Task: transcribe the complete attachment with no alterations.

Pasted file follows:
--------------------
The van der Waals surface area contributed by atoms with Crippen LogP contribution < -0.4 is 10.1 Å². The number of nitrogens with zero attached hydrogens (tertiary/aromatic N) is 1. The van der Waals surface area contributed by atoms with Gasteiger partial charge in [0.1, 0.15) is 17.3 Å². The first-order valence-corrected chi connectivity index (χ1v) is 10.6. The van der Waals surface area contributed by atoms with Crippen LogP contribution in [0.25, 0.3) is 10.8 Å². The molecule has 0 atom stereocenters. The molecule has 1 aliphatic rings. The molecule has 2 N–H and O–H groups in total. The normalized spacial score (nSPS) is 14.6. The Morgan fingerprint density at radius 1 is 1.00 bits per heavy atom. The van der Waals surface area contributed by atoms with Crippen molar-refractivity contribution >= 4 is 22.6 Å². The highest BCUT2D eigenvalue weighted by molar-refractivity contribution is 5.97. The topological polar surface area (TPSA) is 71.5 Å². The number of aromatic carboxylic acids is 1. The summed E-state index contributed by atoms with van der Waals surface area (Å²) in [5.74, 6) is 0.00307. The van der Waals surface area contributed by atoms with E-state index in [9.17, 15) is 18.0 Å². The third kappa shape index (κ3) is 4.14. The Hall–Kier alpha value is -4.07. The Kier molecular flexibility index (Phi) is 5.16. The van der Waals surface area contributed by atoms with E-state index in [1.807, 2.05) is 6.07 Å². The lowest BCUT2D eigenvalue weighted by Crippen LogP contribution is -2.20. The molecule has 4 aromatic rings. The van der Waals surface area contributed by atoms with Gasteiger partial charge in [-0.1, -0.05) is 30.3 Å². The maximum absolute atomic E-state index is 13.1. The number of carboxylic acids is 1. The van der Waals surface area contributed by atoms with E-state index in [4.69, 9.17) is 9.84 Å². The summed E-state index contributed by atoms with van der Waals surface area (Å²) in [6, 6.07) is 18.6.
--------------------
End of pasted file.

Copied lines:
The van der Waals surface area contributed by atoms with Crippen LogP contribution < -0.4 is 10.1 Å². The number of nitrogens with zero attached hydrogens (tertiary/aromatic N) is 1. The van der Waals surface area contributed by atoms with Gasteiger partial charge in [0.1, 0.15) is 17.3 Å². The first-order valence-corrected chi connectivity index (χ1v) is 10.6. The van der Waals surface area contributed by atoms with Crippen LogP contribution in [0.25, 0.3) is 10.8 Å². The molecule has 0 atom stereocenters. The molecule has 1 aliphatic rings. The molecule has 2 N–H and O–H groups in total. The normalized spacial score (nSPS) is 14.6. The Morgan fingerprint density at radius 1 is 1.00 bits per heavy atom. The van der Waals surface area contributed by atoms with Crippen molar-refractivity contribution >= 4 is 22.6 Å². The highest BCUT2D eigenvalue weighted by molar-refractivity contribution is 5.97. The topological polar surface area (TPSA) is 71.5 Å². The number of aromatic carboxylic acids is 1. The summed E-state index contributed by atoms with van der Waals surface area (Å²) in [5.74, 6) is 0.00307. The van der Waals surface area contributed by atoms with E-state index in [9.17, 15) is 18.0 Å². The third kappa shape index (κ3) is 4.14. The Hall–Kier alpha value is -4.07. The Kier molecular flexibility index (Phi) is 5.16. The van der Waals surface area contributed by atoms with E-state index in [1.807, 2.05) is 6.07 Å². The lowest BCUT2D eigenvalue weighted by Crippen LogP contribution is -2.20. The molecule has 4 aromatic rings. The van der Waals surface area contributed by atoms with Gasteiger partial charge in [-0.1, -0.05) is 30.3 Å². The maximum absolute atomic E-state index is 13.1. The number of carboxylic acids is 1. The van der Waals surface area contributed by atoms with E-state index in [4.69, 9.17) is 9.84 Å². The summed E-state index contributed by atoms with van der Waals surface area (Å²) in [6, 6.07) is 18.6.